In this song, the chorus slams in with a unison hit on beat 2 in the first bar, which is a weak beat. You’ll hear the entire band stop on beat 4 of the previous measure (also a weak beat) as the vocals carry through, then re-enter on the weak beat 2. This pause and eventual payoff is hugely rewarding to a listener, and a very exciting way to give life to your choruses.
The primary difference between suspension syncopation and missed beat syncopation is the use of the rest. In suspension syncopation, the syncopated note sustains over the strong beat, while in missed beat syncopation, that strong beat is replaced with a rest.
In even-note syncopation, the even numbered weak beats (2 & 4) are stressed instead of the odd numbered strong beats (1 & 3). Hence the name “even-note”. This only works in even time signatures (duple meter) such as 4/4 and 2/4.
This technique is often used in electronic and dance music to give the music unparalleled pulse and energy. This effect can also be achieved using sidechaining.
One sub-type of even-note syncopation would be backbeat syncopation.
In 4/4 time, beats 2 and 4 are known as the “backbeat”. This type of syncopation is practically synonymous with pop, rock, and RnB music, where people clap on weak beats 2 and 4, along with the snare drum.
However, before blues influenced music took over America in the 1950s, this was a total novelty!
A quarter note in 4/4 can be “subdivided” into shorter and shorter note durations. If we cut all of the notes in half, we get ⅛ notes, which are counted as “1 and 2 and 3 and 4 and”.
Usually a “+” is used instead of the word “and” when writing: 1 + 2 + 3 + 4 +.
If we emphasize a note or chord change/beat shift on one of these “off beats” we create… you guessed it! Offbeat syncopation.
Luckily, I have a VERY easily digestible example from Adele’s 2011 smash, “Rolling in the Deep”:
Producer Paul Epworth can be heard playing guitar during the song’s iconic intro, and uses offbeat syncopation in a very cool way. Instead of having the acoustic guitar chords change on beat 1, Epworth shifts the accent to the “and” of beat 1, giving the song a unique swagger.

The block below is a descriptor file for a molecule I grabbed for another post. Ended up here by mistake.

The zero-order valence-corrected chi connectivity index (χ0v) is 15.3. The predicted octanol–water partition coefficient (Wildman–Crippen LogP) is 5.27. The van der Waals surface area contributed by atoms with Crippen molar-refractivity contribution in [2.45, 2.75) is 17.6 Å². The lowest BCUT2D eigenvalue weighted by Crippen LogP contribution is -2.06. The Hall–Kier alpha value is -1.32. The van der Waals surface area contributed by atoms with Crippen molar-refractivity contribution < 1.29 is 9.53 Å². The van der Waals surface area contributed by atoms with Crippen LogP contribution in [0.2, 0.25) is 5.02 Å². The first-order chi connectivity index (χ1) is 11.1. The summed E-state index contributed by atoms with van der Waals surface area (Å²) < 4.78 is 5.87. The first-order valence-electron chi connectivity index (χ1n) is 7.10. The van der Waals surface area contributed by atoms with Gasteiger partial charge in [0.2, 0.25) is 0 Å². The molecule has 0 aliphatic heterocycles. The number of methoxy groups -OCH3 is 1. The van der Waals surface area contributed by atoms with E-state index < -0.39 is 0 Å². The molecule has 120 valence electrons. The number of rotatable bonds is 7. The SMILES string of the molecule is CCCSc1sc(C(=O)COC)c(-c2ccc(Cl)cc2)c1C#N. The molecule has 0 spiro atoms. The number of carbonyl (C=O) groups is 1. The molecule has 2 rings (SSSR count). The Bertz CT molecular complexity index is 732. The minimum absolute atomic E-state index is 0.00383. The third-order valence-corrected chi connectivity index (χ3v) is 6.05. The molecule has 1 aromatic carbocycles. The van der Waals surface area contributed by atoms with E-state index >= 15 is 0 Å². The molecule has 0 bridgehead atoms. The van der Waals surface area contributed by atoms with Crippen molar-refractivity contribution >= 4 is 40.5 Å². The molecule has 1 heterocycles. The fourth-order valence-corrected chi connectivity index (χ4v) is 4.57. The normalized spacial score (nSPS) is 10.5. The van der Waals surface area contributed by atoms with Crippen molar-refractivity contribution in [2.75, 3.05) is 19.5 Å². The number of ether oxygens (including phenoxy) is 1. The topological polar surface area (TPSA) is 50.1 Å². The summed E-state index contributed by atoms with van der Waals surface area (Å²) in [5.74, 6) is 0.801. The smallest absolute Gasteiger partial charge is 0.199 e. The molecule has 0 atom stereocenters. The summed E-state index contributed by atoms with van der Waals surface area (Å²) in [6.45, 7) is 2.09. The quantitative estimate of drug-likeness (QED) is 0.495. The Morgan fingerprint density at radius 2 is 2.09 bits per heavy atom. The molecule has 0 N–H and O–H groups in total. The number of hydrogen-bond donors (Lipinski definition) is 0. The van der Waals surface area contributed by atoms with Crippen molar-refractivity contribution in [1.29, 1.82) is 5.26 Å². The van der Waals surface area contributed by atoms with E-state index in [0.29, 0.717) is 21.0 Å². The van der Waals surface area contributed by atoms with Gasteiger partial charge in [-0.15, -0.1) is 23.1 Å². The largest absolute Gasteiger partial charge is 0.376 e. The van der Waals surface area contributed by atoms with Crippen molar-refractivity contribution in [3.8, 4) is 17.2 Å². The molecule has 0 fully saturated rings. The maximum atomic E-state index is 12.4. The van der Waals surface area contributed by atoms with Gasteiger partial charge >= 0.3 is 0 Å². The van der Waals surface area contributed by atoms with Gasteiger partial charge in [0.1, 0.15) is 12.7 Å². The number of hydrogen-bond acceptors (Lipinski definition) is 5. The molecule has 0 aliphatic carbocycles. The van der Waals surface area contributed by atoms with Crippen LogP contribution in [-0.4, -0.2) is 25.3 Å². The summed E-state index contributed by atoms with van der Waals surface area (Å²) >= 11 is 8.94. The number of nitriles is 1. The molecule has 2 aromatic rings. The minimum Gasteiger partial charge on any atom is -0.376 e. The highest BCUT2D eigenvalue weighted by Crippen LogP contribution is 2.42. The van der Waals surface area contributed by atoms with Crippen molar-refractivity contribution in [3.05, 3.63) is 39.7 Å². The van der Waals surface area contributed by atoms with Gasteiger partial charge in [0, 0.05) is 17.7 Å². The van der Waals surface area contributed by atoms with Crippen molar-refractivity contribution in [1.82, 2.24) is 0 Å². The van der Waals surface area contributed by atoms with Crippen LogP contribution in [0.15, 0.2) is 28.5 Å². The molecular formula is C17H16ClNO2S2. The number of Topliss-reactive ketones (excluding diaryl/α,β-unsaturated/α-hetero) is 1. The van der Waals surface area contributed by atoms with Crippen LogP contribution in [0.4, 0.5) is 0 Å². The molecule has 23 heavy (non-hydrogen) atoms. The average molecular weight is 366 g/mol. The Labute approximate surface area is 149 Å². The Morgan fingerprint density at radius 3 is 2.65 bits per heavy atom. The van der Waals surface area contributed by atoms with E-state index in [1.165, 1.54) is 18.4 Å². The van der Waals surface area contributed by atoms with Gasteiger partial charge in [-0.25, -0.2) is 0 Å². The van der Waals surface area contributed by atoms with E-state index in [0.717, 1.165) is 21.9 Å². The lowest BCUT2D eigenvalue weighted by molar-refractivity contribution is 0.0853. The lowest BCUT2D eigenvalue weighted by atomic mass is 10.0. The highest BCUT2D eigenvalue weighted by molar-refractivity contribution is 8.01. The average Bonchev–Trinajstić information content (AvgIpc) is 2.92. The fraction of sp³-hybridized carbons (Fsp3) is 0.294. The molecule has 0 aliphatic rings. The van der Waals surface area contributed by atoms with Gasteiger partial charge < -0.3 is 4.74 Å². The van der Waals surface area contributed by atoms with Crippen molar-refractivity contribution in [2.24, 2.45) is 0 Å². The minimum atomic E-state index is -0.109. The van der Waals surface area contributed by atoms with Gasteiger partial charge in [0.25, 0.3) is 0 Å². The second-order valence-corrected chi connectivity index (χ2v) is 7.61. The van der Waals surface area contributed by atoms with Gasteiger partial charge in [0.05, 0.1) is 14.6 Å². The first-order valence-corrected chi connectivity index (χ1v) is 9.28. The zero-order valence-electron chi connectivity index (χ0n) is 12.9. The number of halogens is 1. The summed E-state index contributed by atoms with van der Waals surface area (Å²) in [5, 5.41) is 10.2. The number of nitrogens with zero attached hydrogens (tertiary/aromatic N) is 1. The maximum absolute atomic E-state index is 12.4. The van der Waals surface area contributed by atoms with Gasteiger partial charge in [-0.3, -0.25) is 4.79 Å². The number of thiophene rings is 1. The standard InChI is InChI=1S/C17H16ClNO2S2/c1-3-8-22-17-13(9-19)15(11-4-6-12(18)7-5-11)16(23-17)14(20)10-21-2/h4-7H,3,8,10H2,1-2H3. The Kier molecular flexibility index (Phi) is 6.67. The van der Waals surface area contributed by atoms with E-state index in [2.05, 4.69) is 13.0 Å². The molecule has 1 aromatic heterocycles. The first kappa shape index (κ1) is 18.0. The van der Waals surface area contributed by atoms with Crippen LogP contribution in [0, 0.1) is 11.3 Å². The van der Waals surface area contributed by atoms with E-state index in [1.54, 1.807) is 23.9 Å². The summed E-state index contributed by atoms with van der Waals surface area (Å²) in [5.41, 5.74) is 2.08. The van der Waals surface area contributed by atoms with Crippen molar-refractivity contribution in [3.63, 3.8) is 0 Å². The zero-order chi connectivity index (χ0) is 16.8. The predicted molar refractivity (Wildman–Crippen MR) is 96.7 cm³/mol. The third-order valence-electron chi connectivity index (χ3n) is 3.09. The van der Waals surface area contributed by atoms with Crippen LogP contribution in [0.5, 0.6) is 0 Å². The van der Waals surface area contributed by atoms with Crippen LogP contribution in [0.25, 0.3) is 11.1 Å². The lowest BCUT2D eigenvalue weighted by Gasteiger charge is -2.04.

Try counting along to the music video to internalize this feeling/sound for yourself.
Another way off beat syncopation is used ALL THE TIME in pop music is to “push” energy in a song’s chorus. When we “push”, we play what should be the “1” of the bar on the “and of 4” of the previous bar. Basically, we’re just playing the accent a half beat early. This is also called “anticipated”.
You can hear offbeat syncopated kickdrums in the chorus of “Positions” by Ariana Grande:
This shift in time is small enough that it doesn’t sound off time, but it definitely ramps up the energy when we want to achieve more motion in our sound.
“Swing feel”, most commonly heard in jazz music, is also a form of offbeat syncopation. In a swing feel, a group of two 1/8th notes is felt as one dotted 1/8th note and one 1/16th note. These notes take up the same amount of space as two 1/8th notes, but this slight re-distribution of the time gives the beat a unique swagger and push/pull.
Jimmy Eat World’s “The Middle”, which we discussed earlier, also has an example of off beat syncopation. The vocal melody of the chorus begins on the “+” of beat 3: Jimmy Eat World - The Middle (Official Music Video)
These are all examples of “beat level” syncopation, where the use of 1/8th note accents can shift the pulse of the beat foundationally.
There is a second type of offbeat syncopation known as “division level” syncopation, which is when accents are placed on even smaller subdivisions of the pulse, such as 16th and 32nd notes. These shifts are typically too small to foundationally transform the entire feel of the groove, but add rich and complex layers when used skillfully.
Learning more about syncopation and rhythms opens up limitless possibilities in your music making. Always follow your curiosity and keep your ears sharp. It may feel like a chore at first, but you’re reprogramming your entire musical mindset to be more diverse, playful, and innovative.